Los Angeles’s Nicodim Gallery hosted a compelling solo outing by 28-year-old Simphiwe Ndzube from South Africa, but the gallery might have benefitted from adhering to the drug-dealing credo espoused in Scarface: “Don’t get high on your own supply.” The sold-out affair was powered by scenesters the likes of Benjamin Lee Ritchie Handler, self-described “gallery director, actress/model, and DJ,” who snapped up a piece. When I requested images, they accidentally sent me Simphiwe’s waiting list for paintings. Add me to the list.
I thought I managed to survive my first fair of the week without consuming anything, but was mistaken—I forgot I had purchased a little work (on the layaway plan, of course) prior to the onset of the Armory. It’s a 1973 painting-on-board by 97-year-old Wayne Thiebaud, from Allan Stone gallery. I had seen the work in September at EXPO Chicago (formerly Art Chicago, which began in 1980) and it caught my eye (again) in the pre-show PDF I received from the gallery. My deposit ensured it stayed out of view at the Armory when it came to New York.
Only I could cotton onto the least Thiebaud-looking Thiebaud imaginable, the opposite of the confectionary treats that delight most: a collection of three smoldering cigarettes and a cigar. Though I never had a habit, I am a sucker for art with smokes. Thiebaud has a heart for art, intermittently signing his works with a tiny red doodle, refusing to explain to anyone who asks him why. Very cute! PS: Thiebaud’s auction record is for a relatively recent 2005 work featuring a pair of slot machines that sold for $6,325,000 at Christie’s in New York in 2013.
Spring/Break was a messy affair not for the short-attention-spanned, and my concentration levels resemble a flea these days. With art strewn willy-nilly over two floors of the disused Condé Nast office building in Times Square, it was always going to be a losing battle with the melodramatic midtown views. There were more artists on hand than you could shake a stick at (scary thought, that), many of them squeezed into the micro-booths and competing with what was on display. I was mouthing a steady stream of what I thought were inaudible opinions under my breath; but, to the mortification of my kids (who were in tow), I was mistaken. They were forced to yank me out of certain booths before I crossed the threshold, prophylactically, to save face (theirs). But, seriously, this type of hybrid fair with an equal measure of participation by curators, dealers, and artists—pocket-sized, agile, and out of the ordinary—will continue to be vital and appreciated more than ever. Except by me. I’m kidding.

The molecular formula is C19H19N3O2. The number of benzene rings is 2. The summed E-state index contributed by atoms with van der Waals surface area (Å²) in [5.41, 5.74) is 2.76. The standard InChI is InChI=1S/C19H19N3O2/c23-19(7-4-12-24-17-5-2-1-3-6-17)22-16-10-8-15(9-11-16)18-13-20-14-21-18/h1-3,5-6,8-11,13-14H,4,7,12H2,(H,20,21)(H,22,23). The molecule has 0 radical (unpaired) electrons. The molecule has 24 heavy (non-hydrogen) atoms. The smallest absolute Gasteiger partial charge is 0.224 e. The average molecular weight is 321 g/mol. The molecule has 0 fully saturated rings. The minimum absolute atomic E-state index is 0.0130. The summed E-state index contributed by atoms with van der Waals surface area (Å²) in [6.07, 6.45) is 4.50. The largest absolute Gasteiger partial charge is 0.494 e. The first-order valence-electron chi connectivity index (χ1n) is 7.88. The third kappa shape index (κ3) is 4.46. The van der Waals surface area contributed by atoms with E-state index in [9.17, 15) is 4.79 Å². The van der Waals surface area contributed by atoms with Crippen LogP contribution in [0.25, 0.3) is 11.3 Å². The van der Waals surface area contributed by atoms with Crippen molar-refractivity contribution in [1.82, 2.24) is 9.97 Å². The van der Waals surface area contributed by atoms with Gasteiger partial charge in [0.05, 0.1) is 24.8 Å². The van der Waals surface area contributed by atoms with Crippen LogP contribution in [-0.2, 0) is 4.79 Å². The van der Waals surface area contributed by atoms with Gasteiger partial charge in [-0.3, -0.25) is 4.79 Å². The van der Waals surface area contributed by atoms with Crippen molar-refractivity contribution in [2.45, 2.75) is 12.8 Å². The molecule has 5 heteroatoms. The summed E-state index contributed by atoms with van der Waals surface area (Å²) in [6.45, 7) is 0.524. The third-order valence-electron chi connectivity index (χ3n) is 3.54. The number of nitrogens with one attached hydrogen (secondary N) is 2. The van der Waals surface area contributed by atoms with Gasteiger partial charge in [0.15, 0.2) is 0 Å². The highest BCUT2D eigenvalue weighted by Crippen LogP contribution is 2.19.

I was embarrassed when I realized I missed an artist I set out to see at one or another of the fairs. But part of the reason I won’t slather on the descriptions of last week’s slate of events is that, with Instagram, you can get a better notion of what transpired with a quick scroll through the image app—especially if you follow another one of my heroes, the New York Times’s Roberta Smith, who still renders me speechless after all these years, as she did with her shorthand precis on Independent. (I’m in such awe of her that she’s brought me to tears before—imagine that. It was in 1991, when she scolded me for trying to talk to her while she was viewing one of my first curated shows.) In a pinch, though, any of the other more-plugged-in-than-me grammers will do.
The fair machine marches along unabated (even more so in March) but the full-on surfeit is beginning to have a deadening effect. One dealer compared participating in the Armory to attending a mass Alcoholics Anonymous meeting. For me, it was like Groundhog Day, an endlessly repeating treadmill of tedium. I felt dissociated from the proceedings much of the time, making me think I need a new shtick. Dealer Jose Freire created a showy, two-part brouhaha on Artnet about quitting fairs altogether and, honestly, I don’t blame him. It reminded me of the campaign to promote responsible gambling standards: “When the fun stops, stop.”
So, should I stop, take a break? Nah—it hasn’t come to that yet, nor will it anytime soon. But you do need to pause and reflect. Of course, I’m off to Beijing gallery week in a matter of days and then Art Basel Hong Kong, so I guess the pause is on pause. And then, in April, there’s MiArt in Milan and Art Cologne. That’s the tune I march to—it’s my fate, so no more complaining. I’ll try. And, if I end up, as most dealers will, in hell, I know what it will look like: the Spring/Break Art Show.